Evoked Potentials Tests

Reviewed by: HU Medical Review Board

Evoked potentials tests measure the electrical activity in the brain in response to certain stimuli. The tests stimulate pathways that send information to the brain. For example, nerves involved with the sight pathway may be triggered by flashing lights or patterns on a screen. The speed and strength of how these nerves respond are then measured.1-3

How do evoked potentials tests help diagnose MS?

Getting a diagnosis of MS can be a long and challenging process. An evoked potentials test is not always needed, but it can be helpful. There are several types of MS. Some cases require only a physical exam and brain imaging. Others need further studies. In more complex cases, evoked potentials testing might provide useful diagnostic information.1-3

MS-related nerve damage may be subtle in some people, resulting in little or no symptoms. Damage might be so minor that it goes unnoticed with a brain and nerve (neurological) examination or magnetic resonance imaging (MRI) scan. In situations like this, evoked potentials testing can check for problems with the nerves. Damage that exists but does not yet cause symptoms is called “subclinical.”1

Types of evoked potentials tests

There are several types of evoked potentials tests. They measure sight, sound, and touch.1-3


Visual evoked potentials (VEP) tests are the most common evoked potentials test used in MS. They measure how quickly and accurately the optic nerve sends visual information to your brain.1-3

During a VEP test, you sit in a chair and stare at a screen. Patterns (usually stripes or checkerboards) flash on the screen. A camera tracks your eye movements. The patterns stimulate a group of nerves that sends messages about what you see from your eye to your brain. Electrodes placed on your head record the resulting electrical impulses.3,4

Swelling (inflammation) and damage of the optic nerve can happen early on in MS. But swelling can also occur with other conditions, so VEP testing is not specific to MS only.1,3,4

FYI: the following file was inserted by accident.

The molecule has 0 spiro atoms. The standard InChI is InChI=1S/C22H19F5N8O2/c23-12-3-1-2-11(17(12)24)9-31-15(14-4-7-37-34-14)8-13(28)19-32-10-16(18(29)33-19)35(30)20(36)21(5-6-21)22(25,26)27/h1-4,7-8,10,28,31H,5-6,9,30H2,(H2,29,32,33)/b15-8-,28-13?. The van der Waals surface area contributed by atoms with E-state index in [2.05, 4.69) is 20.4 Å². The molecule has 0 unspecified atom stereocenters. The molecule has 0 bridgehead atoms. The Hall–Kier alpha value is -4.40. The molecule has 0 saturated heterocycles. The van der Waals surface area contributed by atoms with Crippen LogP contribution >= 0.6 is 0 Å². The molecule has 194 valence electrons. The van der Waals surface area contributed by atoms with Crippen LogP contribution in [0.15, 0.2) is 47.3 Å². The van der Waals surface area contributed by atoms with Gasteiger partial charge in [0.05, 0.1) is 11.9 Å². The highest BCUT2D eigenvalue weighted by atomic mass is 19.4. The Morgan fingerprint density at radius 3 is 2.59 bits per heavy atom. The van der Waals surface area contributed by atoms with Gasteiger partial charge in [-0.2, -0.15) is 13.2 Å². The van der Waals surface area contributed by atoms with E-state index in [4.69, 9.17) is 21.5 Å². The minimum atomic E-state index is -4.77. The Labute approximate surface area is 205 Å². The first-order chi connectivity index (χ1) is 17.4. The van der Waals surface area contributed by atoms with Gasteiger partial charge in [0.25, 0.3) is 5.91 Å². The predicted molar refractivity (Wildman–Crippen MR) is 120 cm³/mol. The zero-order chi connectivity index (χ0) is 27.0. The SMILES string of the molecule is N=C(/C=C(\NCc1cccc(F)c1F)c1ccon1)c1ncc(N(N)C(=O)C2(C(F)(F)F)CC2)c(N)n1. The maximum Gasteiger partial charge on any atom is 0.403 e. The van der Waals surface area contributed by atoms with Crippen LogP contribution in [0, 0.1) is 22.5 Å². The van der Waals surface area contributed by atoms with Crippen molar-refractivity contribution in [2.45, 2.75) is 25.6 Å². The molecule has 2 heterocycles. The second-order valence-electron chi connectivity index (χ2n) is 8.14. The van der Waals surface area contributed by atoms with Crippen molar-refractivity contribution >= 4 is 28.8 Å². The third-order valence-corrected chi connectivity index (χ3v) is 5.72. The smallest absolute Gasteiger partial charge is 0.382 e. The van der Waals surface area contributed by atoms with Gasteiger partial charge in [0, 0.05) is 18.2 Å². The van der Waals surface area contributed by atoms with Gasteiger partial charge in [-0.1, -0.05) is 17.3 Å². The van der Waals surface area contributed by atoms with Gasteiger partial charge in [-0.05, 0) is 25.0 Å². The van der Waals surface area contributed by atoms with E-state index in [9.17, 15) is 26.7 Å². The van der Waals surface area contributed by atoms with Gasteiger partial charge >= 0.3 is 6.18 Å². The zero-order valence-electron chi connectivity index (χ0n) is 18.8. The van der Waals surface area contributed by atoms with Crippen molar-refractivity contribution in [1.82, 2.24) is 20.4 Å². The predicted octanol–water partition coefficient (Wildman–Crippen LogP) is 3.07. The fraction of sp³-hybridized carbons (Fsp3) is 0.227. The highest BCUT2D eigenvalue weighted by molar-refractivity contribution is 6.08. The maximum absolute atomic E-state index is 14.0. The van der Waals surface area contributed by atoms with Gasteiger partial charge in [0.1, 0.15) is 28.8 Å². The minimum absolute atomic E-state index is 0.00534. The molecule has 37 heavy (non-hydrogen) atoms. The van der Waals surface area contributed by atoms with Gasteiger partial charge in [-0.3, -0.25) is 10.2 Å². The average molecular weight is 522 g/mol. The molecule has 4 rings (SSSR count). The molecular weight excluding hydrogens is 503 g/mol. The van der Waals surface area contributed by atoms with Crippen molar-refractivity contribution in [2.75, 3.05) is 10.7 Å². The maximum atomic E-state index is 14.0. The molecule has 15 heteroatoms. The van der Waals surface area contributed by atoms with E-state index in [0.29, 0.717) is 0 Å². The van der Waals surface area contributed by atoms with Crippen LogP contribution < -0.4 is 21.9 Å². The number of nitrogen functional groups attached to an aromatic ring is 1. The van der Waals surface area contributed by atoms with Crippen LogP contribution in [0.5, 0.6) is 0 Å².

Auditory evoked potentials (AEP) tests measure how quickly and accurately the auditory nerve sends sound information to your brain. In this test, clicks or tones are played through headphones. The resulting electrical impulses are recorded by electrodes placed on your head.3,5

In MS, balance problems are common. Good balance is needed for everyday activities like standing or walking. The inner ear and auditory nerve affect balance. So, abnormal AEP tests point to auditory nerve problems like those related to MS.3,5


Somatosensory evoked potentials (SSEP) tests measure how quickly and accurately the spinal cord and brain detect feeling and touch from the body. The test uses electrical stimulation to trigger responses in the nerves. This is usually done with a small electrode placed on the skin.2

During an SSEP test, you lie down on a table. Small electrodes are placed on your skin. The electrodes send painless electrical impulses to different nerves in your body. Then, electrodes placed on your head record the electrical activity in your spinal cord and brain.2

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What are the possible side effects of evoked potentials tests?

In general, evoked potentials tests are safe and well-tolerated. Some conditions might interfere with the results of the test, including:2

  • Severe nearsightedness (clear up-close vision, blurry vision in the distance)
  • Middle ear swelling or ear wax buildup
  • Severe hearing impairment
  • Head or neck muscle spasms

Things to know about evoked potentials tests

Evoked potentials tests cause little, if any, discomfort. You will not need to fast before the tests. Your doctor can perform the tests in the office or in the hospital. Because these tests are painless, you will not need pain medicine before, during, or after them.2

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